All of my removal was lining up horribly against the threats I faced. When they had an indestructible creature, I had Launch Party. When they had a Keyrune or Gideon, I had Martial Law. I would draw my Devour Flesh after being forced to play my One Thousand Lashes. I’d be getting buried by a Guildmage with Avenging Arrow in hand. Multiple times throughout the day, I would clear my opponent’s hand with Mind Rot and/or Vizkopa Confessor and then land Teysa, Envoy of Ghosts only to have it Angelic Edicted or Killing Glared shortly thereafter. In a series of unfortunate events all weekend long, it seemed like we kept getting ourselves into 60+% spots and lost every single one of them. I’m sure there were spots where I could have sequenced better, and I know a punted one game outright. I was playing around something I had no business playing around, giving him an extra turn. Then I missed a gambit line that Ced pointed out afterwards that would have narrowed his three-outer to a two-outer, and he hit the one card in between. But we thankfully (?) would have lost the match even had I won as neither Ced nor Tim won their matches. I also know that I missed damage on at least two other occasions. I was not playing my best Magic, but I was also running horrendously.
Our squad of Sisyphus, Gregor Samsa, and Violet Baudelaire picked up a second loss somewhat early, after which the quality of our opponents was such that I knew how disappointing our showing had already been.
And that it was largely my fault.
Playing against people who were playing in their first Grand Prix, or who couldn’t find a third so they brought their friend who doesn’t really play, and so on was truly disheartening as these were our equals in the tournament. That may sound like a pompous thing to say, but we are supposed to be professionals. I was supposed to lead the team to victory against the best teams on the world, not struggle against new-coming amateurs. Again, I’m sure that comes off as arrogant, but recall how high our hopes and expectations were before the tournament, and look where we were. Despair.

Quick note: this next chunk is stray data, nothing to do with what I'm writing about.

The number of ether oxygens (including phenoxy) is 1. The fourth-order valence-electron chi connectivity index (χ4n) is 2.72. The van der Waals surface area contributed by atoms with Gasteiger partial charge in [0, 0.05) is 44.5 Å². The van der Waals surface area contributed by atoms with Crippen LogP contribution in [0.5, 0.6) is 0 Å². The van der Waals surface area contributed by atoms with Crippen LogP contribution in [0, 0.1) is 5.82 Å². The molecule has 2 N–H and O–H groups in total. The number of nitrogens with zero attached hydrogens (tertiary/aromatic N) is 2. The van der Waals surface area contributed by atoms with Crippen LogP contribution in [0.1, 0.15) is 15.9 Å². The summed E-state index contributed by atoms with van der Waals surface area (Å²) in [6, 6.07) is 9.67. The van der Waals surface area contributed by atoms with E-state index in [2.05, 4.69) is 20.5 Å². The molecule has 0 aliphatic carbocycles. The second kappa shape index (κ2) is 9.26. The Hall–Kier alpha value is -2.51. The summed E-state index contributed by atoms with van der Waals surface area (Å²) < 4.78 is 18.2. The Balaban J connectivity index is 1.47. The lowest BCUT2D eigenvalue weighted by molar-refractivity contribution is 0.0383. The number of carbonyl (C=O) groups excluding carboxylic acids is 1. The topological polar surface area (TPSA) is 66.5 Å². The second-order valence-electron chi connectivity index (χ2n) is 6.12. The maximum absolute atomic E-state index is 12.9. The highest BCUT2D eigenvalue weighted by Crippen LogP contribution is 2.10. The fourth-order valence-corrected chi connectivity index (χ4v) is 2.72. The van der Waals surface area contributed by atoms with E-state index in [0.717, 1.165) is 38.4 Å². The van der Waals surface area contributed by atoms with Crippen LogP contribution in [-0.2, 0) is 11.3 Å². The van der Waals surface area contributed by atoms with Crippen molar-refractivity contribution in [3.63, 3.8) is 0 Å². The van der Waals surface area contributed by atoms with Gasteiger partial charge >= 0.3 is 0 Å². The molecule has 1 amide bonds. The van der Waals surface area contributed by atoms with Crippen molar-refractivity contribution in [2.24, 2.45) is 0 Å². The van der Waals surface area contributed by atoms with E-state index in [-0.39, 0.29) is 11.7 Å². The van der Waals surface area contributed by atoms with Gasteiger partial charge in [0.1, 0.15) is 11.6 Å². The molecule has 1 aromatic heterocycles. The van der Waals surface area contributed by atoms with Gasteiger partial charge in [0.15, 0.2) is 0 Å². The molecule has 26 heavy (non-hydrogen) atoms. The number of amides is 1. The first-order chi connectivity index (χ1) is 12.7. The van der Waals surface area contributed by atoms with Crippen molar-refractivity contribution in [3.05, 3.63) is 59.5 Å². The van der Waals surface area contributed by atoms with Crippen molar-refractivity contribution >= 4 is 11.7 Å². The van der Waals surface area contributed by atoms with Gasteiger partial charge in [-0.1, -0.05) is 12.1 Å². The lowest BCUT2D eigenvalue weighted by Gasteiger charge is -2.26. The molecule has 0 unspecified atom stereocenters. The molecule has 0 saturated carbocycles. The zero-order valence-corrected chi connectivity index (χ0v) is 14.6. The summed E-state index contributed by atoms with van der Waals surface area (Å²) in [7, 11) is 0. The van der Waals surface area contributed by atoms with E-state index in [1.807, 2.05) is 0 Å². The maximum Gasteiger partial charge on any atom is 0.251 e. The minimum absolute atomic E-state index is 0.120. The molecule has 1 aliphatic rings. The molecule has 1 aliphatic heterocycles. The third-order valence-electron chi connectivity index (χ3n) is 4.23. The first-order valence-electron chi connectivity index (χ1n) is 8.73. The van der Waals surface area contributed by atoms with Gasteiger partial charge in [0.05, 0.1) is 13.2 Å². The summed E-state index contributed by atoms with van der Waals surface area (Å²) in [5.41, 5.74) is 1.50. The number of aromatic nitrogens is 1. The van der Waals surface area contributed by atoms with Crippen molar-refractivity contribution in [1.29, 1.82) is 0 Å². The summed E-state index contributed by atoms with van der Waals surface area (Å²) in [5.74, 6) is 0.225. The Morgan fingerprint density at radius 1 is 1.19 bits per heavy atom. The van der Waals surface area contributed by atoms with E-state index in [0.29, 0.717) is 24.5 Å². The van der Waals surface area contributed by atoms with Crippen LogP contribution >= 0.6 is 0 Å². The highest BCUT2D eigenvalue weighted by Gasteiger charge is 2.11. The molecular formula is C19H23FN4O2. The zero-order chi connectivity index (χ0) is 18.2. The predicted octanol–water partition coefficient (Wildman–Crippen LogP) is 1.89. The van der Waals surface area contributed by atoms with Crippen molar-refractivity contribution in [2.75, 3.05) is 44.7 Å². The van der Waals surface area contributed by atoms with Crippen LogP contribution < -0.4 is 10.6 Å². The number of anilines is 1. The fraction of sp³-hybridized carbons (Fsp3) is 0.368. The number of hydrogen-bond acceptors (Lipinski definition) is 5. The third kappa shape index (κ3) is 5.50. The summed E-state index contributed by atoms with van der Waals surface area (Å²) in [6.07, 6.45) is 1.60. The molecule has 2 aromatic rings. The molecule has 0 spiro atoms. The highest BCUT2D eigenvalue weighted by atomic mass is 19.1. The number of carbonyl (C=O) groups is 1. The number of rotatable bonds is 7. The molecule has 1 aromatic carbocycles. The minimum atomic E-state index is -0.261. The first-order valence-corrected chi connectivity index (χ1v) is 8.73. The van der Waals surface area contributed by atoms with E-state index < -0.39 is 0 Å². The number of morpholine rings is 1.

One round in particular was especially damning. We had to win a couple more rounds to make the cut for Day Two. My opponent played Boros Mastiff off of two Plains, then spent his third turn missing a land drop and playing another Boros Mastiff. He drew a Mountain and I braced for impact as he tapped three, but an unexpected Azorius Cluestone is all he had to follow up. I had traded for one of the dogs and cast a Vizkopa Confessor to see his hand of Knightly Valor, Knightly Valor, a second Azorius Cluestone, a Court Street Denizen, and a Boros Battleshaper. Needless to say, I was able to take that one down. I mulliganed and missed land drops in Game Two while he put a Knightly Valor on an Ascended Lawmage, and we moved on to Game Three. He asked his teammate if he should mulligan, and was laughed at for even considering it, “Really? You want to mulligan that? Do you WANT to start with six cards?” And so on. My opponent reluctantly kept at the behest of his team captain, then proceeded to play Plains and Mountains for the first four turns, then drew and played a Boros Mastiff while missing his fifth land, then died shortly thereafter and showed me a fist full of uncastable Blue cards.
Meanwhile, Tim’s opponent (the one who scoffed at the notion of mulliganing the hand with zero castables) had tried to cast Mugging mid-combat, then later, in response to another spell. He missed at least three Lobber Crew activations. He Pit Fight’ed a Nivix Cyclops (now a 4/4, for those keeping score at home) with an Advent of the Wurm token (the official scorekeeper ruled it an error). In Game Three, he cast a Mugging at the correct, legal point in the game, and their third head insisted that Tim take three damage.